As advertised, President Obama is calling on Congress to pay down the sequester for a few months with a mix of less abrupt spending cuts and new tax revenues. Specifically, he argues that Congress should buy itself time to hash out a unified budget — to create a glide path for further deficit reduction — instead of attempting to cobble together legislative priorities while the sequester takes its toll on government services and the economy.
“If congress can’t act immediately on a bigger package, if they can’t get a bigger package done by the time the sequester scheduled to go into effect, then I believe that they should at least pass a smaller package of spending cuts and tax reforms that would delay the economically damaging effects of the sequester for a few more months until congress finds a way to replace these cuts with a smarter solution,” Obama said. “Congress is already working towards a budget that would permently replace the sequester at the very least we should give them the chance to come up with this budget instead of making indiscriminate cuts now that will cost us jobs and significantly slow down our recovery.”
This is in keeping with his pledge to veto legislation that replaces the sequester with spending cuts alone or eliminates it altogether. It also aligns him with Congressional Democrats, who have been telecasting this legislative strategy for a couple weeks.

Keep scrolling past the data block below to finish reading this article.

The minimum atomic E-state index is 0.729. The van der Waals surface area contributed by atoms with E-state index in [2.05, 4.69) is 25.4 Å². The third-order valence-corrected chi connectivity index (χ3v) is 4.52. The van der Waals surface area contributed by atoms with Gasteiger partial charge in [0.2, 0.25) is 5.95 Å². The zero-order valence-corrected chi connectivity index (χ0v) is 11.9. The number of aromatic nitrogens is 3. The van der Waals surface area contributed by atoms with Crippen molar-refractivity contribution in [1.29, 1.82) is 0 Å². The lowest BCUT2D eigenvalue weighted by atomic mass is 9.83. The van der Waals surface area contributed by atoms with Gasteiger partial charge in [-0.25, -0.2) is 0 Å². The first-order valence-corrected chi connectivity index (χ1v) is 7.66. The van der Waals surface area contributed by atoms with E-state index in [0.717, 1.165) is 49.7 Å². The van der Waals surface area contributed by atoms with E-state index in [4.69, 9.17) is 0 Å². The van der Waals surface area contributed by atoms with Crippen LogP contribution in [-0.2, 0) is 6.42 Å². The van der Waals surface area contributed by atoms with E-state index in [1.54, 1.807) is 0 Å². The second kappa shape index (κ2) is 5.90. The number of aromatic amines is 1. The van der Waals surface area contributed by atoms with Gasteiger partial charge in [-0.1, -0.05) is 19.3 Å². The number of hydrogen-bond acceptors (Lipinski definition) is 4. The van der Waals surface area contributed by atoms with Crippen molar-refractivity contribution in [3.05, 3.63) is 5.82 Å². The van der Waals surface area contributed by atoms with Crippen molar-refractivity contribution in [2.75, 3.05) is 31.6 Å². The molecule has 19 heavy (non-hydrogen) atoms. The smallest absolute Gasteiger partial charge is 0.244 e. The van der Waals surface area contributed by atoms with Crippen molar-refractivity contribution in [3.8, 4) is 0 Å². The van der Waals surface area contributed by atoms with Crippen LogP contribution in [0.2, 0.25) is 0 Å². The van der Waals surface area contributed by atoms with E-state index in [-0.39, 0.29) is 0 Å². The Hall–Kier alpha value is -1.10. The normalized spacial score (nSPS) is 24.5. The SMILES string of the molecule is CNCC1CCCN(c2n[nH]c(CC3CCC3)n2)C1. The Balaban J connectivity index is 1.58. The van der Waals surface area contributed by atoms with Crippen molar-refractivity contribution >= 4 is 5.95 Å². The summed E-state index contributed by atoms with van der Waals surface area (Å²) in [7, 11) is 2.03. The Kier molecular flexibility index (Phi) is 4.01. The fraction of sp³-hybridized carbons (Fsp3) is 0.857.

Meanwhile Republicans have been steeling themselves to let the sequester hit if Democrats won’t agree to replace it with spending cuts only. So the Obama-Reid approach has the added political benefit of saddling Republicans with the consequences if the sequester hits. Voters will hear that Republicans prefer the sequester to raising even a small amount of revenue from oil companies and other unpopular interests — that the only thing Republicans want more than the sequester is a wide range of cuts to services for the poor. Defense contractors will hear that their Republican allies are prepared to abandon them unless and only unless Democrats agree to cut social insurance programs.
That will put a lot of pressure on the GOP to cut a deal. The irony is that if Republicans were to take the Democrats up on their small bore, but politically expedient, revenue proposals — like eliminating oil and gas company tax preferences, implementing the Buffett Rule, or even doing away with the carried interest loophole — it would only delay the sequester temporarily. Eventually Democrats would run out of “gimmicky” revenue raisers, and have to fight over the rest of the sequester on less politically advantageous terrain. If they have an upper hand in the political fight right now, its because Republicans have made their own irrationality about taxes a safe bet.
Brian Beutler is TPM's senior congressional reporter. Since 2009, he's led coverage of health care reform, Wall Street reform, taxes, the GOP budget, the government shutdown fight, and the debt limit fight. He can be reached at email@example.com.